In the Washington Post today, David Nakamura has a good piece about President Trump’s foreign policy—such as it is. As Nakamura correctly notes, Trump has pursued a one-note campaign of bluster and economic feuding against allies and adversaries alike: Canada, Mexico, North Korea, Europe, China, NATO, and virtually the entire rest of the world except for Israel and Saudi Arabia. At best, the results have been uniformly unsuccessful. At worst, they’ve simply alienated everybody while getting nothing in return for the United States.
But as good as the piece is, I still want to gripe about this:
Though he lured Kim Jong Un to the negotiating table through a “maximum pressure” campaign of economic sanctions, Trump’s historic summits with the young dictator ended in failure after talks collapsed in February.
Trump didn’t “lure” Kim Jong Un to anything. Kim has wanted a high-level summit with the US president since the day he succeeded his father, and Trump decided to go ahead and give it to him without getting anything in return and without any sort of staff preparation beforehand. Now, this was not indefensible: sometimes a bold move can crack open a stalled negotiation—if you know what you’re doing. Trump didn’t, so it led nowhere.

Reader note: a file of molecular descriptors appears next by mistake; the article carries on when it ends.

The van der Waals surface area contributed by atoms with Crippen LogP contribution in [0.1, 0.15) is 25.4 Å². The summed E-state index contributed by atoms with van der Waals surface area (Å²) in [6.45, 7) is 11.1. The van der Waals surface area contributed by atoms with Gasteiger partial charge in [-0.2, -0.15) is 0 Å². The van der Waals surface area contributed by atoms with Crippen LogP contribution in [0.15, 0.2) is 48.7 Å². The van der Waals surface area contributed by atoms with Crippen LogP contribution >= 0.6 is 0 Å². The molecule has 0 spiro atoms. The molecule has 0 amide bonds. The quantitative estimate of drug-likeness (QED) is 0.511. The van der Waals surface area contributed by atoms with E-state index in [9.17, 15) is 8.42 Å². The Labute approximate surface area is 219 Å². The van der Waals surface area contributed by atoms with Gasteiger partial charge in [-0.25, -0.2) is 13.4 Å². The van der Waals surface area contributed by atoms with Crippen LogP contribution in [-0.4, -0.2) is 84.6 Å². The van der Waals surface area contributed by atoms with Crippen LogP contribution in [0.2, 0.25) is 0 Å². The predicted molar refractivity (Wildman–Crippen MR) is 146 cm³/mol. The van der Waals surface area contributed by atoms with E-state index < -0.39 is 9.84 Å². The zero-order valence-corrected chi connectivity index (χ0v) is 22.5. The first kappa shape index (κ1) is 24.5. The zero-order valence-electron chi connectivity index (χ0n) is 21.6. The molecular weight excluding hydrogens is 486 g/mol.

Either way, though, we shouldn’t pretend that Trump’s infantile tweets along with his continuation of the Obama sanctions campaign had any effect. Trump could have offered Kim a meeting on January 20, 2017, and Kim would have taken him up on it.